If you leave Ireland, be sure to come backPosted: October 14, 2011
Ireland has a long history of its young people venturing overseas in search of adventure or to seek their fortune – recessions notwithstanding – so the current crop of graduates looking to work abroad are only following in the footsteps of their predecessors.
‘When the opportunity to work overseas presented itself, I took it’, the Chief Technical Officer of a global telecoms company told me recently when talking about his career highlights to date. As a young man fresh out of college he spent time working in the UK, the US and Italy before returning to Ireland where he is currently based, and has been since the mid-90s.
‘Try new things, go to new places’, he advises today’s graduates. ‘Organisations value people with a breadth of experience, both functionally and culturally. If you don’t speak another language now, learn one’.
At around the same time I also spoke to a DCU graduate of 2008 – now marketing manager for an international IT company – about the formative years of her career. She spent part of her graduate training scheme in England. ‘Coming over to the UK to do a rotation in the London office was an unmissable opportunity for me,’ she tells me. She spent six months in London as part of her graduate placement and at the end of it was offered a permanent position there. Ultimately she plans to return to Ireland, but for now she is making the most of the experience she’s gaining.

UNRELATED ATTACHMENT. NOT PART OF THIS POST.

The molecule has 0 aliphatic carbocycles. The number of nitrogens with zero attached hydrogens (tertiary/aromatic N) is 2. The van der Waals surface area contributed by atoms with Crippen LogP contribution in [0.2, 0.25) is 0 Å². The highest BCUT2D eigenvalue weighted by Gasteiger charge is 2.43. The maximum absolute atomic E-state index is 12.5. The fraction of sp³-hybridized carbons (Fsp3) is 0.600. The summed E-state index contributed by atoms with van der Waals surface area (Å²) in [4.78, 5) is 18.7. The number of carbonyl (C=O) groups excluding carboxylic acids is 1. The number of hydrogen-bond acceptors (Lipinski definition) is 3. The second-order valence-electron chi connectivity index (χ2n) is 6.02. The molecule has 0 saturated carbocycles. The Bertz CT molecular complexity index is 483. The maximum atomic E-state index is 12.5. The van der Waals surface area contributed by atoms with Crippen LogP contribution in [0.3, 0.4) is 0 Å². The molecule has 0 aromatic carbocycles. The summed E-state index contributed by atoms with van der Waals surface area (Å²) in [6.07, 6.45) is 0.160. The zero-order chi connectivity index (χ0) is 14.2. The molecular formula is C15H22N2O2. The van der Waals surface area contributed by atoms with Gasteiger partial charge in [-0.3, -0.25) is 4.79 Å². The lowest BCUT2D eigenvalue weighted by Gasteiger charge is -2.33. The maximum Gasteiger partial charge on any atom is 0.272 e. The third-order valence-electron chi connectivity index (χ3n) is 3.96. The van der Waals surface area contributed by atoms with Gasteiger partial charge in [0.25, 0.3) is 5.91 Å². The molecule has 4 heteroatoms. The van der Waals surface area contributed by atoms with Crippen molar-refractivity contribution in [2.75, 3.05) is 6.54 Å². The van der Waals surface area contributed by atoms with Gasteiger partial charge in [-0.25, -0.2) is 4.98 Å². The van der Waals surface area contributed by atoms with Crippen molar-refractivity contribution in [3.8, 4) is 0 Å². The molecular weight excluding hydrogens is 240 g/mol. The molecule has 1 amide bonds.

Flexibility is arguably one of the key assets of the young professional. You are less likely to be constrained by other factors (family, mortgage, a dog!) and can afford to take more risks, or at least go where the work is.
‘For graduates leaving college now, of course it’s difficult’, our CTO says. ‘When I first embarked on my career (in 1989) 70 per cent of my class had emigrated within a month.’ This is a sobering statistic perhaps, but serves to illustrate the point that seeking work abroad is nothing new. He doesn’t advocate that graduates leave Ireland for the sake of it: rather to be open to opportunities. And if that means spending a year or two overseas, then go for it. ‘In my experience, any business will recognise people with energy and goodwill. And if you do leave, do so with a view to coming back.’